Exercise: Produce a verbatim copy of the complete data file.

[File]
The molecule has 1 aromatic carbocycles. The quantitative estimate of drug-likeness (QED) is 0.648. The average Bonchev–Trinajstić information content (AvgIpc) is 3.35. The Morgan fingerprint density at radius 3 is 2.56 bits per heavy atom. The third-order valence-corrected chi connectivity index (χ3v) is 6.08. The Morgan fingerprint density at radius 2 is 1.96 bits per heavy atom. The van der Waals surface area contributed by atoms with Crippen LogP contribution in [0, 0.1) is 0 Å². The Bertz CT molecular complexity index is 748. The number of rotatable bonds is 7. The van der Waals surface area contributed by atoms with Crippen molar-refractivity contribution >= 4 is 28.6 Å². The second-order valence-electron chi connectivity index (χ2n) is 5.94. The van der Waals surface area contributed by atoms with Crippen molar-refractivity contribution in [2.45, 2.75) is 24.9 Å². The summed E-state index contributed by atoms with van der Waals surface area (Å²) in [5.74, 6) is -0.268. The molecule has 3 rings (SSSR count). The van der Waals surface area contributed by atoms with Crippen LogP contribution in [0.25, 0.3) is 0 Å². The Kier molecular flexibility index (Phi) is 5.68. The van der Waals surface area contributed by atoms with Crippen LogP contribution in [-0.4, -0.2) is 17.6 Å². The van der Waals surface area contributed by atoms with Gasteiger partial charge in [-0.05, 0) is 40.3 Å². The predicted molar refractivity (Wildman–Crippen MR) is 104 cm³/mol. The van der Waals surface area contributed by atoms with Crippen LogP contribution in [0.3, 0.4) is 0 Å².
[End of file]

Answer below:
The molecule has 1 aromatic carbocycles. The quantitative estimate of drug-likeness (QED) is 0.648. The average Bonchev–Trinajstić information content (AvgIpc) is 3.35. The Morgan fingerprint density at radius 3 is 2.56 bits per heavy atom. The third-order valence-corrected chi connectivity index (χ3v) is 6.08. The Morgan fingerprint density at radius 2 is 1.96 bits per heavy atom. The van der Waals surface area contributed by atoms with Crippen LogP contribution in [0, 0.1) is 0 Å². The Bertz CT molecular complexity index is 748. The number of rotatable bonds is 7. The van der Waals surface area contributed by atoms with Crippen molar-refractivity contribution >= 4 is 28.6 Å². The second-order valence-electron chi connectivity index (χ2n) is 5.94. The van der Waals surface area contributed by atoms with Crippen molar-refractivity contribution in [2.45, 2.75) is 24.9 Å². The summed E-state index contributed by atoms with van der Waals surface area (Å²) in [5.74, 6) is -0.268. The molecule has 3 rings (SSSR count). The van der Waals surface area contributed by atoms with Crippen LogP contribution in [0.25, 0.3) is 0 Å². The Kier molecular flexibility index (Phi) is 5.68. The van der Waals surface area contributed by atoms with Crippen LogP contribution in [-0.4, -0.2) is 17.6 Å². The van der Waals surface area contributed by atoms with Gasteiger partial charge in [-0.05, 0) is 40.3 Å². The predicted molar refractivity (Wildman–Crippen MR) is 104 cm³/mol. The van der Waals surface area contributed by atoms with Crippen LogP contribution in [0.3, 0.4) is 0 Å².